Currency per U.S. $
China yuan 6.9450 6.901 6.877 0.3% 1.0%
Hong Kong HK$* 7.7533 7.755 7.758 0.0% -0.1%
India rupee 67.9238 68.156 68.178 0.0% -0.4%
Japan yen 116.8100 114.610 114.490 0.1% 2.0%
Malaysia ringgit 4.4862 4.463 4.447 0.4% 0.9%
Singapore Singapore $ 1.4465 1.428 1.425 0.2% 1.5%
South Korea won 1205.8300 1174.980 1169.140 0.5% 3.1%
Taiwan Taiwan $ 32.3260 31.570 31.527 0.1% 2.5%
Thailand baht 35.8100 35.420 35.400 0.1% 1.2%
Switzerland Swiss franc 1.0174 1.0090 1.0024 0.7% 1.5%
*Pegged to U.S. dollar
Source: Bloomberg


Indicator scoreboard



January ZEW survey shows analysts adopting a surprisingly optimistic view of the German economy in 2017. Their assessment of current conditions (77.3 after 53.5) saw its largest rise since April 2015 to reach its highest level since July 2011. At the same time, expectations gained 2.8 points to 16.6, its fourth increase in the last six months to record its best reading since August last year. The results suggest that analysts have become more convinced that, after a disappointing third quarter, the German economy is set for a respectable period of expansion.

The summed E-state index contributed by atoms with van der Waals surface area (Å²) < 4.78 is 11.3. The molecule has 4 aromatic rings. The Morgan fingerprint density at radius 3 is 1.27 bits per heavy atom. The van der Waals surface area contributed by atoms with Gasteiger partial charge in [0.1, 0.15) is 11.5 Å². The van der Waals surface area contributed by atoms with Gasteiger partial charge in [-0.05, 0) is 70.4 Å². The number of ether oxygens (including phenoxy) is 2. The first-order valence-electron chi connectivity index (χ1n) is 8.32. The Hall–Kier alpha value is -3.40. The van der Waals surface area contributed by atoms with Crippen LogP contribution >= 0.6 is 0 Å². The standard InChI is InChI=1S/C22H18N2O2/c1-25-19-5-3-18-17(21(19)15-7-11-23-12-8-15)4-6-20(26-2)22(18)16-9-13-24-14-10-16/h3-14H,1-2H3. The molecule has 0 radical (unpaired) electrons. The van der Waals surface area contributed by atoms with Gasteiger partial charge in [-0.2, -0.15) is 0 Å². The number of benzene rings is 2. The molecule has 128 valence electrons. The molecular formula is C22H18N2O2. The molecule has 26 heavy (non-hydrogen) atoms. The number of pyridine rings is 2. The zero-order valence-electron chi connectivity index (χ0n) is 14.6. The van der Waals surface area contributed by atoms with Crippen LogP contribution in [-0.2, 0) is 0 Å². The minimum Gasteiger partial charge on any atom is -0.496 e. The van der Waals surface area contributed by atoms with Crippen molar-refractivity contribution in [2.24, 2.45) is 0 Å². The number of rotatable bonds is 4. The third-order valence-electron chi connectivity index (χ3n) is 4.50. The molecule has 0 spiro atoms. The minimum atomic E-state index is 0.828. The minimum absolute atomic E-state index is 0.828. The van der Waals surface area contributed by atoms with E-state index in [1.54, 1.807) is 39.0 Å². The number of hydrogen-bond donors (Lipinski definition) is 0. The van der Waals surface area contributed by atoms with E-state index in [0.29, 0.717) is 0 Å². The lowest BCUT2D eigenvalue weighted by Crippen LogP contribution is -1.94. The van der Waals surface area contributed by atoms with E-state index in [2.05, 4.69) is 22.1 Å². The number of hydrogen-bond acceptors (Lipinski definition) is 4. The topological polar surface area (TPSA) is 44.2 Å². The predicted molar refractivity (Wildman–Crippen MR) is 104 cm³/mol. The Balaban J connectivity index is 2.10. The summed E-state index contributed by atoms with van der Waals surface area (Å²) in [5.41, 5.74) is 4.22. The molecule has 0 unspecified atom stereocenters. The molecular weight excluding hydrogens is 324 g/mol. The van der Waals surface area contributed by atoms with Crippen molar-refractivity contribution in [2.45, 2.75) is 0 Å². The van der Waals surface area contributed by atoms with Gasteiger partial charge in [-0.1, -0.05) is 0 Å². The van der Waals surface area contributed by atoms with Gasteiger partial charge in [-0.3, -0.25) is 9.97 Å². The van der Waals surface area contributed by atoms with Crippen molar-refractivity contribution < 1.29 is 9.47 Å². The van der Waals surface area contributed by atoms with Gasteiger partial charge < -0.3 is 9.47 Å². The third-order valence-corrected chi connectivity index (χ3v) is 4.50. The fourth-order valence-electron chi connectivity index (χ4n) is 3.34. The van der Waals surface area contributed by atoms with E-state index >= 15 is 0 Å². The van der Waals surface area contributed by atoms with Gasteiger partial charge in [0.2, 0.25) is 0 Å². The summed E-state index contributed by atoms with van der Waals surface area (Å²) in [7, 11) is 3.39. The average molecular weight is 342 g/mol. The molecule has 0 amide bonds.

United Kingdom

December consumer price index was up 0.5 percent and was up 1.6 percent on the year — the highest yearly increase since July 2014. The main positive contribution to the change in annual inflation came from transport where prices rose 2.9 percent on the month after a 1.8 percent increase over the same period a year ago. Food and non-alcoholic drinks, which were up 0.8 percent after declining 0.2 percent, provided the other boost. The effects of most other categories were either slightly positive or minimally negative. As a result, the core CPI also climbed 0.5 percent and at 1.6 percent, its yearly rate was up a couple of ticks and at its highest mark since August 2014.